I love being a freelance writer. I’ve been doing it for nearly two years, and it’s the best job I’ve ever had.
But, I’ve not always been very good at it.
When I started freelancing, I wasn’t as prepared as I could have been. I recently wrote this article about the steps you should take before you start freelancing- I wish I could go back in time and give past me my own advice. I can’t, though. A lot of freelancers find it tough at the beginning, and I was one of them. So, for a brief period, I stopped. Here’s what happened the time I quit freelancing.
My hasty beginnings
I’d been working in a job I hated. A retail job, incidentally. I saved enough money to keep me going for a few months and quit, absolutely delighted with myself. I knew I wanted to be a freelance writer and I thought I knew how it worked. It took me a while to realise I was wrong.
As I worked, I had some ups and downs. Some months were fantastic, and I was making enough money to top up my savings. Other months, I had to dip into those savings. All this time, I was trying to figure out how to run my business. What should my day-to-day look like? How do I find new clients? How do I make my income more consistent? I was learning and improving, but the process was exhausting. I was becoming drained, and that started a cycle of negative job performance and mental health.
I could see things were going downhill, and I wanted to get ahead of them before it felt like I was stuck in a situation I couldn’t escape. Christmas was coming up, and that meant I’d have added expenses on top of my normal bills. Presents, nights out, travelling… I knew I wouldn’t be able to cover my costs if I didn’t make a big change. So, even though it was the last thing I wanted, I quit freelancing.
Going back to retail
I started applying to temporary retail jobs. In the run-up to Christmas, lots of shops were looking for workers for about a two-month period. My last retail job had ended disastrously, so knowing that my job would end so quickly made it much easier to get through it. I got a job in a large retail chain I won’t name, working part-time in the stockroom. The work was incredibly boring, but I preferred it to being yelled at by a manager with a superiority complex on the shop floor. Small blessings.
The whole time I worked, I wondered if freelancing was a viable career option for me. Was this a sign I should quit? Was I not cut out for this? Maybe, once the New Year came around, I should apply for a full-time position. The thought filled me with dread. I knew how miserable it would make me, but happiness doesn’t pay the bills. It felt like I was going to have to choose between an enjoyable daily experience and being able to look at my bank balance without having a panic attack.
I decided I didn’t need to choose. There are tens of thousands of freelancers in the world who are able to support themselves. I’m a smart person and I’m good at what I do. This wasn’t a case of me being in the wrong career, it was a case of me not working the right way. Work smart, not hard, right? I needed to plan a New Year’s comeback.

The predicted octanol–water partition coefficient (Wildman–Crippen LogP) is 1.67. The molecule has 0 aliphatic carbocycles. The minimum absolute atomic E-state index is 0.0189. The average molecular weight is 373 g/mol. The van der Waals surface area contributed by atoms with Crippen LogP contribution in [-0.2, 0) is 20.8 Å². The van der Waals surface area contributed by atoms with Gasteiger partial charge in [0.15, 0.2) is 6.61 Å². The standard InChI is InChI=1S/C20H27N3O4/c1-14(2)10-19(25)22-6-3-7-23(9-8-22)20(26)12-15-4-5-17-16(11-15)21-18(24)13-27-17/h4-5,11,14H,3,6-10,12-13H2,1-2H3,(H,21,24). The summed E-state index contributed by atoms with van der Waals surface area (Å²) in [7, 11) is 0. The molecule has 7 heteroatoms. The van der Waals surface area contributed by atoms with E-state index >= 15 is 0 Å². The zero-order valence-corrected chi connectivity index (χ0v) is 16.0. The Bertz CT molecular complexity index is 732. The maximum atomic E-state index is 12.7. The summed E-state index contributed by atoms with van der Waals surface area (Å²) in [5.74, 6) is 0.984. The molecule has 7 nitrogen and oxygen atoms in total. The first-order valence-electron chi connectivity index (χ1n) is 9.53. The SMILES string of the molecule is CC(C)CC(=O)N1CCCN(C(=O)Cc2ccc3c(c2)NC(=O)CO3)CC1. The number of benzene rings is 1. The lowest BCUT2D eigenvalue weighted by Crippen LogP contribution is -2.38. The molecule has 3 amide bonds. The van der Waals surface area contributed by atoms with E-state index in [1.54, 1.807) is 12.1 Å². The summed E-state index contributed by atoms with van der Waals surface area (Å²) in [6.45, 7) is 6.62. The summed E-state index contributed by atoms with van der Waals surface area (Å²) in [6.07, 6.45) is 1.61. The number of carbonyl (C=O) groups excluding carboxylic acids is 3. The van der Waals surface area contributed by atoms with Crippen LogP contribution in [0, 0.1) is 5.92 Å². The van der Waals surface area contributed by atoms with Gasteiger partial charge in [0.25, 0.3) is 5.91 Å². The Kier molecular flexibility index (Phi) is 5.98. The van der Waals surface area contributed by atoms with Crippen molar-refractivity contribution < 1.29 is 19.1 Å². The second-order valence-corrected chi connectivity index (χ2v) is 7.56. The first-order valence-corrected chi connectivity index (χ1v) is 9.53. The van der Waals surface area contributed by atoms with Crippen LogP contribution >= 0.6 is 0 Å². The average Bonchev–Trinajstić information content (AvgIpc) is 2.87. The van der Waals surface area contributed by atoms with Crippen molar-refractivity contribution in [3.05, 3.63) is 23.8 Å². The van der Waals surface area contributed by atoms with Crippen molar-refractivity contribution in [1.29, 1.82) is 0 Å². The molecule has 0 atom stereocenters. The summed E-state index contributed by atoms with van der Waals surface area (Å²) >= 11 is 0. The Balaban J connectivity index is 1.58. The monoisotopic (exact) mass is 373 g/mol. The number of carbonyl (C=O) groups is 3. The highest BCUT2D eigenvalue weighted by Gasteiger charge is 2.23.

Finding the right path
I looked at what I was doing wrong and how I could do those things better. A big problem for me was that I had almost no business knowledge. I hadn’t studied business in school, and I didn’t know much about self-employment. I’d thought, because I was working as a writer, I just needed to know how to write. Not even close. I wasn’t just a writer, I was a businessperson. First and foremost, I was running a business. It was time I started acting like it.
Previously, I’d just been applying for jobs online and crossing my fingers. I didn’t have a business plan, and I didn’t have a back-up plan for when my job proposals were rejected. While I worked part-time in the shop, I worked out how I was going to move from thinking like a writer to thinking like an entrepreneur.
I wondered if there was a middle ground I could find. Could I work two part-time jobs; one in a shop and one in a freelancer? This seemed like a pretty sensible idea to me. I’d have the stability of a regular paycheck, but I’d also be leaving myself enough time to build my client base and earn through writing. The reality of a part-time retail job made me realise I couldn’t manage that. My hours were inconsistent and the work was tiring. When I had a day off, I was just catching up on housework. Working two part-time jobs would be so much more work than one full-time job, and I knew I’d just burn out. No, if I was going to do this, I was going to need to fully commit to it.
I went back to full-time freelancing at the beginning of January, five months before writing this post. My business has grown hugely, and I work in such a different way. I have new goals and new ways of achieving them. Everything I do is more focused and I think like a businessperson, not a writer, when making business decisions.
I’m still learning and I have a lot of work to do, but I won’t quit freelancing again any time soon.
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